Google Gears - The Next Big Thing

I don’t do a good Nostradamus impression, but I think the release of Google Gears last week will end up being a very big deal.

In case you missed the hubbub, Google Gears is “a open source browser extension that lets developers create web applications that can run offline.”

Applications that used to exist in the desktop space are rapidly moving to the web. Word processing, spreadsheets, presentations, image editors (a light version of Photoshop is coming soon), even spatial data editing, are being done online. Web 2.0 technologies like AJAX have made the web applications more desktop-like, and the increasing availability of high speed Internet access has reduced bandwidth concerns. New technologies like Adobe Apollo and Microsoft Silverlight move web applications from your browser directly to your desktop.

The glaring problem with the Web 2.0 approach is the “Web” part. If you aren’t connected to the web, you can’t access your applications. And there are times, WiFi and air cards included, when you won’t be able to access the web. Whether you are out in neverland GPS’ing cow flatulence and out of reach of your wireless network or you’re on a long flight to New Zealand to look for Rivendell or you just drove through a tunnel, you’re going to be out of the long reach of the web. If your applications run on the web, you’re left with nothing but solitaire.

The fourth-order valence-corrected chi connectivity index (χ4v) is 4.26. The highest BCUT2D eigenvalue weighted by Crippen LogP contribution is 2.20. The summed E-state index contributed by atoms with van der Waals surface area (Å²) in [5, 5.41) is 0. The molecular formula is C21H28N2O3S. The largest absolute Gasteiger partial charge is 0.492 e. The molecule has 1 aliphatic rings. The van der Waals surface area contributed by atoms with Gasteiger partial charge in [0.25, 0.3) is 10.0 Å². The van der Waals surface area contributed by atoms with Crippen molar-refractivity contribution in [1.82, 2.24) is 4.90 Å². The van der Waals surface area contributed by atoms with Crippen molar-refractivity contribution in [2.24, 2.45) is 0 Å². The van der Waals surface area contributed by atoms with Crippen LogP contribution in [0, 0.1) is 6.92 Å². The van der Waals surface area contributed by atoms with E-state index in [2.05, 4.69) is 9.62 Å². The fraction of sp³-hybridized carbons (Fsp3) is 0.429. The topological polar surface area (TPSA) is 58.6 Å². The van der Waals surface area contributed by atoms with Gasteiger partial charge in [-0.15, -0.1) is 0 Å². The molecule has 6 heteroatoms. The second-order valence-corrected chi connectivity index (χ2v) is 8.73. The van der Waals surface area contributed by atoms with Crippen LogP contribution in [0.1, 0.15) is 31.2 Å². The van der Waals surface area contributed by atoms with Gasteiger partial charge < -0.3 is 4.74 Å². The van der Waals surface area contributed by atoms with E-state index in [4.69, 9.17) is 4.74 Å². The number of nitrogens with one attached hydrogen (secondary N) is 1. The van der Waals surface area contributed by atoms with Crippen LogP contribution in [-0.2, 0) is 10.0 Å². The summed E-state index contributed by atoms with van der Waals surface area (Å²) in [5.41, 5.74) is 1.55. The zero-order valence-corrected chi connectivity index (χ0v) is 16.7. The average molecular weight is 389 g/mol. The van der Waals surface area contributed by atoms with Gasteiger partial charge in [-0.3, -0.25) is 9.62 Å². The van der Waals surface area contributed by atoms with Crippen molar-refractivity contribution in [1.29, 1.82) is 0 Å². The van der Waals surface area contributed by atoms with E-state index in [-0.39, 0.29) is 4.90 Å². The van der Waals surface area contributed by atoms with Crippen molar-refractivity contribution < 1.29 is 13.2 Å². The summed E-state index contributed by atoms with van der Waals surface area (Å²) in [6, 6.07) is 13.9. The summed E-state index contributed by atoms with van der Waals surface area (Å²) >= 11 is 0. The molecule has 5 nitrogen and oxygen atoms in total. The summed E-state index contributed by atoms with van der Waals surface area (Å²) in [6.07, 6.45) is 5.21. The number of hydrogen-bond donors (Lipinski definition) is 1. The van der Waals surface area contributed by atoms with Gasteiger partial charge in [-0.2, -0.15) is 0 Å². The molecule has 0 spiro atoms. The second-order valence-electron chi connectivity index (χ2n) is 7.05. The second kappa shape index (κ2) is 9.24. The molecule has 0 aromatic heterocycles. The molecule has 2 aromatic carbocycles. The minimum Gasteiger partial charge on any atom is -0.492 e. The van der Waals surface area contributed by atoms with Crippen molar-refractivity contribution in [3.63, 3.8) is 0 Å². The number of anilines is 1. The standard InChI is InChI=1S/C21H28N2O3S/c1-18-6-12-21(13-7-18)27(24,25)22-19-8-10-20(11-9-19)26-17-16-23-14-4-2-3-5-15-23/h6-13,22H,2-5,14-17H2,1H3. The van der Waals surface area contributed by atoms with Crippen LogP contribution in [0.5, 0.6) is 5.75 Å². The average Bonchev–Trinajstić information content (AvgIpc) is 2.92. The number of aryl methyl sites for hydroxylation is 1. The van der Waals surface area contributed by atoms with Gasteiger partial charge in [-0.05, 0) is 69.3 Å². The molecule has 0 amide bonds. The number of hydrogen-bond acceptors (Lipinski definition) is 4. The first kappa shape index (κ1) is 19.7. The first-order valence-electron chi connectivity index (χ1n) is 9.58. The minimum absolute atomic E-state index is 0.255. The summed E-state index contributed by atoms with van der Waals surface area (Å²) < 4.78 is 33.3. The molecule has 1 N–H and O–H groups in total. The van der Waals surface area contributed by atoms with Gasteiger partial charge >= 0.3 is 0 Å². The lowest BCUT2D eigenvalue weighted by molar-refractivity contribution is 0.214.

That’s where Google Gears comes in. It has two key features that allow online apps to run when you’re off-line.


  • LocalServer: Caches and serve application resources (HTML, JavaScript, images, etc.) locally.

  • Database: Store data locally in a fully-searchable relational database (the ubiquitous SQLite).


It also has a WorkerPool component that speeds applications by allowing resource-intensive processes to run asynchronously.

Google Gears, as pretty much everything Google, is in Beta, but they’re already starting to use it with some of their online applications (Reader for one). Google has teamed up with Adobe, Mozilla and Opera, among others, to advance Gears, and they are also working with Adobe Apollo and Microsoft Silverlight.

Perhaps my crystal ball is again misleading me (I haven’t picked a Super Bowl winner in….ever), but I think this is going to be a big deal. I think it patches the biggest problem with Web 2.0 desktop application replacement.

If you want to download and play around with Google Gears, you can get it here.